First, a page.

Edited by Werner Abraham and Elisabeth Leiss
[Typological Studies in Language 79] 2008
► pp. 371–384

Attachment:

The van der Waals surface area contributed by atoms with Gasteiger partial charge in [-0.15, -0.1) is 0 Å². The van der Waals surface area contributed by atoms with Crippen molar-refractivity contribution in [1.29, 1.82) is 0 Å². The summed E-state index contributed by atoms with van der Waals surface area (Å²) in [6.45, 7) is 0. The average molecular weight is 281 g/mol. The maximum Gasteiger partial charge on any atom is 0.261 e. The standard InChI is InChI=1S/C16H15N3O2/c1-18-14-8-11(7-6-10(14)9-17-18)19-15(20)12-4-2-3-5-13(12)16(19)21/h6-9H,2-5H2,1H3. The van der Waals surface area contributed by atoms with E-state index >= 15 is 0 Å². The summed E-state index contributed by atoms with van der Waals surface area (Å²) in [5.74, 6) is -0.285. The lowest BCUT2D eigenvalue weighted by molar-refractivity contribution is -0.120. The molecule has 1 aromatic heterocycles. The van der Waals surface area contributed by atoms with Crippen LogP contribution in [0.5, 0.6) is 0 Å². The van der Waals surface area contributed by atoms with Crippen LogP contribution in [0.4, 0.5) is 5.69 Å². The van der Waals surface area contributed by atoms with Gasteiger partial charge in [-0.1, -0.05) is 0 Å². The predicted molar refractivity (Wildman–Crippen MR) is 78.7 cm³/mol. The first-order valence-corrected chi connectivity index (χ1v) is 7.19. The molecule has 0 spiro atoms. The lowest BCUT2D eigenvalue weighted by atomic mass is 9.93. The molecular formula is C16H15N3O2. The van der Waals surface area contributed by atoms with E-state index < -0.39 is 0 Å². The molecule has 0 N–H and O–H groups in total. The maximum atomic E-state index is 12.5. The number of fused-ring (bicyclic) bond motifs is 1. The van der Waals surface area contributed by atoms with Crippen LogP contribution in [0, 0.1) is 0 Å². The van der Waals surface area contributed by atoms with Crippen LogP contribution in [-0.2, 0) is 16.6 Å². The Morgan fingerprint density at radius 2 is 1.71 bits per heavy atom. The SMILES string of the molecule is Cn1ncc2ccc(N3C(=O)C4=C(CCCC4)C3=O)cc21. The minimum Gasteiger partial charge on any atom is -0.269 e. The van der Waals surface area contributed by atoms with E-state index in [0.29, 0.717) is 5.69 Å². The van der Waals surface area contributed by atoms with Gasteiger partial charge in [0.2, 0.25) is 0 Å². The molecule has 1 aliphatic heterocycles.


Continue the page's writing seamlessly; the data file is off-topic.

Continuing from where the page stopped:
Genuine modal verbs in the Germanic languages classify as preterit presents. Since the Germanic preterit derives genetically from the Indo-European perfect and since there is no trace of the original Indo-European present stems of the modal verbs, one generally assumes that these verbal classes were perfecta tantum, i.e., a morphological paradigm of the proto-language lacking any imperfectivepresent corresponding forms. The reconstruction shows that the root modality derives directly from the perfective and, respectively, the perfective-medial function. This boils down to the temporal reconstruction of the aspectual function. Comparing the Slavic aspect languages confirms the hypothesis offered by Abraham (1987, 1991, 2001, 2005) and Leiss (1992, 2000, 2002a–d) about the categorial affinity between root modality and perfective aspectuality.
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